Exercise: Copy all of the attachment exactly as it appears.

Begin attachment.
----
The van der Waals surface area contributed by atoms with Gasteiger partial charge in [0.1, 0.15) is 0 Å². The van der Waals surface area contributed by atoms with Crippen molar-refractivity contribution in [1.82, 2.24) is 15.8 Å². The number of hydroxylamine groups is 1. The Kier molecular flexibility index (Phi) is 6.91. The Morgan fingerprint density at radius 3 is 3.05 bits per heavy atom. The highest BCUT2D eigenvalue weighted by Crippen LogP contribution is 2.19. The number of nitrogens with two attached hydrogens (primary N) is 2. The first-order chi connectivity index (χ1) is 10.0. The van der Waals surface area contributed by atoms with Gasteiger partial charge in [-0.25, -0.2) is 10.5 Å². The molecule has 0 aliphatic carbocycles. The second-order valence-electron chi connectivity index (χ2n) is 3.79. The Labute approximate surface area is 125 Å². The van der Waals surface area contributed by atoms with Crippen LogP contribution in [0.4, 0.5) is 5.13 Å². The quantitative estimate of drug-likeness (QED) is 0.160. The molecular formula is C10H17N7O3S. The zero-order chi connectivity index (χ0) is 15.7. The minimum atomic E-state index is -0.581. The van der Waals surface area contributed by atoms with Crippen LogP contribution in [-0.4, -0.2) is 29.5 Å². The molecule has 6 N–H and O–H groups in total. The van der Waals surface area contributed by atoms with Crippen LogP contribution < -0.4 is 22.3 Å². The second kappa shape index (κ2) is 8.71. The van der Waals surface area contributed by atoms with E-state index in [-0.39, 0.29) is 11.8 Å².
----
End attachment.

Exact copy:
The van der Waals surface area contributed by atoms with Gasteiger partial charge in [0.1, 0.15) is 0 Å². The van der Waals surface area contributed by atoms with Crippen molar-refractivity contribution in [1.82, 2.24) is 15.8 Å². The number of hydroxylamine groups is 1. The Kier molecular flexibility index (Phi) is 6.91. The Morgan fingerprint density at radius 3 is 3.05 bits per heavy atom. The highest BCUT2D eigenvalue weighted by Crippen LogP contribution is 2.19. The number of nitrogens with two attached hydrogens (primary N) is 2. The first-order chi connectivity index (χ1) is 10.0. The van der Waals surface area contributed by atoms with Gasteiger partial charge in [-0.25, -0.2) is 10.5 Å². The molecule has 0 aliphatic carbocycles. The second-order valence-electron chi connectivity index (χ2n) is 3.79. The Labute approximate surface area is 125 Å². The van der Waals surface area contributed by atoms with Crippen LogP contribution in [0.4, 0.5) is 5.13 Å². The quantitative estimate of drug-likeness (QED) is 0.160. The molecular formula is C10H17N7O3S. The zero-order chi connectivity index (χ0) is 15.7. The minimum atomic E-state index is -0.581. The van der Waals surface area contributed by atoms with Crippen LogP contribution in [-0.4, -0.2) is 29.5 Å². The molecule has 6 N–H and O–H groups in total. The van der Waals surface area contributed by atoms with Crippen LogP contribution < -0.4 is 22.3 Å². The second kappa shape index (κ2) is 8.71. The van der Waals surface area contributed by atoms with E-state index in [-0.39, 0.29) is 11.8 Å².